I’m about to leave my position at Methodist University and move to Michigan.  I’ll soon be vacating my university office, so I have to decide what to do with the books and papers there.  I started the process of going though my bookcases and file cabinets over a week ago, and am over half done.  I’ve recycled perhaps forty pounds of paper and given away about fifty books thus far.  I’ve also been emptying out book cases and file cabinets at home to make room for what I’m removing from the office.

Objects—books and papers in the office, countless other things (notepads, paper clips, dishes, plastic containers, magazines, grocery store coupons, etc.) at home—constantly accumulate, like snow drifting against a wall during a blizzard.  My subjective sense of how this happens is that things accrue on their own despite my best efforts to disperse them.  But of course this isn’t accurate: it’s me who is carrying everything into my home or office and then stacking, straightening, filing, shelving, or otherwise organizing it.  The things we bring into our lives come to dominate our living space, our consciousness, and our time.  George Carlin’s famous rift on stuff (“A house is just a place to keep your stuff while you go out and get more stuff”) is painfully, poignantly accurate.

Besides filling the space around us and absorbing our attention, our possessions are part of our identities. Psychologist William James wrote that “[A] man’s self is the sum total of all that he can call his, not only his body and his psychic powers, but his clothes, and his house, his wife and children, his ancestors and friends, his reputation and works, his land and horses, and yacht and bank account.”  I’m not just defined by my relationships and reputation (James called this the Social Self) and by the contents and capabilities of my mind (James’ Spiritual Self); I’m also defined by my physical existence, including the objects I’ve accumulated.  In the last few days I’ve been attending much more than usual to this Material Self.  I can conclude from the contents of my office that I’m a collection of psychology texts, of books about human personality and potential, of lecture notes, of meeting minutes, of exams that I’ve given through the years, and of outdated psychological tests.  Or at least I was all those things.  I’ve gotten rid of nearly all the meeting minutes and most of the old exams and textbooks.  I decided I didn’t need them anymore; or, to put it another way, I changed my definition of myself.  I used to be the kind of person who had such things, but that’s no longer who I am.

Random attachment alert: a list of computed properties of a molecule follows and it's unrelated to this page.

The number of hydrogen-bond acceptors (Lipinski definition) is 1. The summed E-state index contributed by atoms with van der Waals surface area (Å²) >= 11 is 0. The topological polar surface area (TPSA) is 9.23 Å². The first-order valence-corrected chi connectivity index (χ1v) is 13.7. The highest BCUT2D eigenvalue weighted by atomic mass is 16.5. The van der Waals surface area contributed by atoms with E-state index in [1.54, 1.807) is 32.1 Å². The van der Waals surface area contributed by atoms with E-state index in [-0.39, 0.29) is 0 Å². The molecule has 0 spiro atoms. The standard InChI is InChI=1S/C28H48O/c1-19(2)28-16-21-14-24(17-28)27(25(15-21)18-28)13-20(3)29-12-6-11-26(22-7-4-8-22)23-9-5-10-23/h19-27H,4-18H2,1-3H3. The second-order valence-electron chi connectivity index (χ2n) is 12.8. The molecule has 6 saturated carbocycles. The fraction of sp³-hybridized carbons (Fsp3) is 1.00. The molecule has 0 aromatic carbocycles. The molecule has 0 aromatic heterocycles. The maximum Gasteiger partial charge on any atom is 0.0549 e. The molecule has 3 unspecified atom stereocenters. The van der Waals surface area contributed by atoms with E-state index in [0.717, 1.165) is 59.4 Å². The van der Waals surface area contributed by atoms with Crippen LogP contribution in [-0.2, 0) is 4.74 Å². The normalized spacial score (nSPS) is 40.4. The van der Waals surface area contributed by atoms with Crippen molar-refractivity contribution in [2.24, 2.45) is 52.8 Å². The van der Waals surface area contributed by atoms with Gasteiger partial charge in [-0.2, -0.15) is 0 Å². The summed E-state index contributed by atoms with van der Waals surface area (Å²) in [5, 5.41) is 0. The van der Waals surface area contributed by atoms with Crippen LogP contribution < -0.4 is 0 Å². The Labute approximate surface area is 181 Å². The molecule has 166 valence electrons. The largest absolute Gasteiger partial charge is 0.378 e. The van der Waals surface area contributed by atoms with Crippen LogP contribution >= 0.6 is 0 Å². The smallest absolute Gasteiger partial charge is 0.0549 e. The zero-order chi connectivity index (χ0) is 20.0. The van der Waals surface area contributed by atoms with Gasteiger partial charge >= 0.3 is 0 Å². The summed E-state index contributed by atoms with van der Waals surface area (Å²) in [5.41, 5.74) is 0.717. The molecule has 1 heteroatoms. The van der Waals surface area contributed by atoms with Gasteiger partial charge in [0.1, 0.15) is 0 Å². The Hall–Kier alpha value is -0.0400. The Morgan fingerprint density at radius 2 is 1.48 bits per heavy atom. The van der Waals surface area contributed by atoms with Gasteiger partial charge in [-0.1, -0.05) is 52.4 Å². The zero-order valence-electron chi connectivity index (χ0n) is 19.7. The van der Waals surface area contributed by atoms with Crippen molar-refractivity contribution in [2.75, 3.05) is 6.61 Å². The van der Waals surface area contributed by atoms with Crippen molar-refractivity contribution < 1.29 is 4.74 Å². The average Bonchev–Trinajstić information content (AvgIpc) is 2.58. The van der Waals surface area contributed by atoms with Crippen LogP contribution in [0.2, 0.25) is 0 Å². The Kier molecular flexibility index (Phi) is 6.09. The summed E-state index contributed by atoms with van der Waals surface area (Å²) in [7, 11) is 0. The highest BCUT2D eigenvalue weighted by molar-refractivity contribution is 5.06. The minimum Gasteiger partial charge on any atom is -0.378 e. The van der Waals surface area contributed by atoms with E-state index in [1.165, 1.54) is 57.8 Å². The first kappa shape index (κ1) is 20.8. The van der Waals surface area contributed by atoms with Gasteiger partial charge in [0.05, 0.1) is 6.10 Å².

Having gotten rid of a decent proportion of what’s in my office, I’m still struck by how much I’ve retained.  I can identify with hoarders, who start out defining themselves by what they collect but, unable to make distinctions, end up losing themselves beneath piles of debris.  I have to admit that I don’t actually expect to make use of everything I kept; some things I am simply attached to and am not ready to relinquish.   My holding onto things I’m unlikely to use probably stems from not fully coming to terms with surrendering significant aspects of my life.  Perhaps, as anthropologist Ernest Becker would have it, an underlying motive is denial that I will eventually die and have no further need of any of these things.  In that context, I was interested to find a brief article by cultural historian Philipp Blom on the reasons why humans collect things (he’s talking about formal collections such as baseball cards, modern art, or Grateful Dead memorabilia, but I think his views apply to informal aggregations as well).  He compares collections to a pharaoh’s tomb:

“Carefully arranged around the sarcophagus are representatives of the king’s possessions, of the wealth and the resources he needs to live on in the afterworld. Their presence is symbolic, but it assures survival. It is remarkable how many collectors chose to be immortalized through their collections, either by naming and donating them, by a continued presence as founder’s portrait or statue, or even as a wax work.”

So, do the papers and books I’ve retained represent a wish for immortality?  Will I want my casket lined with the books that I didn’t get around to reading in this life and the course notes that I’ll use when teaching at the great university in the sky?  I hope not; I hope that in the years to come I’ll loosen my grasp on my possessions, and will eventually surrender them so that I’m better able to take hold of what is yet to come.